In this series, we are going to take a look at the talent on the Tennessee Volunteers’ roster headed into the 2015 season. The Volunteers are poised to be one of the more improved teams in the country this year, and their success or failure will be largely determined by their defense. The unit saw a lot of improvement last year, but must be even better in 2015. This post will examine the Vols’ defensive backs, while we’ll take a look at the linebackers and defensive linemen in the coming days.
At cornerback, the conversation starts with junior Cameron Sutton. He is as close to a shutdown corner as you will find at the college level, and offenses generally shy away from throwing at him. Sutton is a long, athletic corner who likes to play receivers tight in press man coverage. In the Vols scheme, Sutton is often left on an island with a receiver and he can more than hold his own. Sutton has the speed to defend deep passes and the physicality to break up the shorter ones.
Here are a few clips showing Sutton in press man defending receivers on deep routes.
And here is Sutton being physical with receivers and using his hands to break up some quick passes
Sutton also can play off coverage, though he isn’t asked to do that as often. In these clips, Sutton plays off the receiver, but shows his instincts and quickness by jumping each route and using his hands to knock the ball down.
Adding to his value, Sutton is a force as a tackler in the flat. Any back or receiver catching a screen or quick pass in front of Sutton must beware. Sutton likes to go low to bring down unsuspecting backs and receivers, but he’s more than capable of the big hit.
Sutton has played only outside corner during his first two years in orange, but in spring practice he spent some time at nickel back. In fall camp Sutton was back outside, but should be able to move inside to nickel if the matchup dictates it.
Sutton is perhaps the most important playmaker for the Vols. He can effectively shut down one side of the field. Some teams have decided to test him more than others, and have usually been unsuccessful. Only 43.3 percent of passes were completed when Sutton was in coverage (29-for-67), which is an outstanding percentage. Pro Football Focus rated Sutton as the third best corner in the nation going into the 2015 season, and specifically noted his coverage ability. Vol fans should enjoy watching Sutton in 2015, because it wouldn’t surprise me one bit to see him drafted in the first round of the 2016 NFL Draft.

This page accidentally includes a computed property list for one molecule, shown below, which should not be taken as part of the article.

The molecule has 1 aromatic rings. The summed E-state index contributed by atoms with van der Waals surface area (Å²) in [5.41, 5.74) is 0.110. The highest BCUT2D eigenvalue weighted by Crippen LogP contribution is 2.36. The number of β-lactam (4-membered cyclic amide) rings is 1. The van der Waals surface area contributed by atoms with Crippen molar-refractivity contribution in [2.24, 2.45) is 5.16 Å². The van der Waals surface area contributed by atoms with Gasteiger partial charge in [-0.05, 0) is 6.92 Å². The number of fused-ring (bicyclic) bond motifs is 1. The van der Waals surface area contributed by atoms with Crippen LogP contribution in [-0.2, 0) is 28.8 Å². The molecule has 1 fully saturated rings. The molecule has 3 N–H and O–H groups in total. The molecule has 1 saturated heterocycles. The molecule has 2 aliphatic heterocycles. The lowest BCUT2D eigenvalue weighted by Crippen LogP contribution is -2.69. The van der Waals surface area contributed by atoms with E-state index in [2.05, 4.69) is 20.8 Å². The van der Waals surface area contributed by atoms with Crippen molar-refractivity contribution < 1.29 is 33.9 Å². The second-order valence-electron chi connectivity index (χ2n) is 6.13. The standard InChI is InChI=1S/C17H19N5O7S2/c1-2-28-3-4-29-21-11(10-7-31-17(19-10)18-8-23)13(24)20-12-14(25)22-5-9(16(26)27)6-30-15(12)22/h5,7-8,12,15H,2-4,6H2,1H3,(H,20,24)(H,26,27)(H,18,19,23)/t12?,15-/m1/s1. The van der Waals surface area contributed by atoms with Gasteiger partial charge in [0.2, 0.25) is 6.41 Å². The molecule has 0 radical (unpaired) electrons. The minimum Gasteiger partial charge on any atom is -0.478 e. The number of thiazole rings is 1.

Sutton’s counterpart is a young player on the rise. Sophomore Emmanuel Moseley spent his true freshman year as a rotational player but in 2015 he has secured the starting spot across from Sutton. Moseley is another long, fast corner who likes to play press man. In the first start of his career, Moseley stood out against Kentucky. He had two big pass breakups and didn’t give up any big plays.
The first came on a trick play where the receiver ran a double move but Moseley recovered and knocked the ball down.
The second was a play where Moseley was playing tight man coverage and made a touchdown saving pass breakup.
Perhaps the most impressive stat Moseley recorded all season was this: In 195 coverage snaps, Moseley allowed just nine completions. That percentage was the third best in the SEC, according to Pro Football Focus. Now obviously that’s a limited sample size, but it looks like the Vols have another very good corner on their hands in Moseley. The young corner added some weight and has shown improvement in practice this fall. With Sutton on the other side, opposing quarterbacks will likely look to Moseley often, so he will have plenty of opportunities to make plays.
At the nickel corner spot, the Vols must replace the departed Justin Coleman. First in line to do that is sophomore Rashaan Gaulden. As a freshman, Gaulden was a very good special teams player for the Vols and showed off his athleticism and ability to make tackles in the open field.
Gaulden impressed in spring practice despite an injured hand, and he looks to start at nickel. It’s hard to know what to expect without seeing much film of Gaulden on defense, but the coaches were very impressed by his toughness and playmaking ability in the spring. Gaulden was actually recruited as a safety, so he is a bigger, more physical corner who fits well at the nickel spot.
Pushing for playing time is junior college transfer Justin Martin. The new addition stood out during the early days of fall camp, but suffered a sprained knee and missed some practice time. Martin is expected to get playing time at corner as the top reserve.
Junior Malik Foreman also returns. Foreman is perhaps the fastest player on the entire team, and has flashed upside since joining the Vols, but has never put it all together on the field. At the very least, he provides solid depth.
Rounding out the two deep is true freshman Micah Abernathy. The four star recruit has shown some talent during fall camp and is getting a look at nickel. More than likely, he’ll see action on special teams and see a bigger role on defense in future years.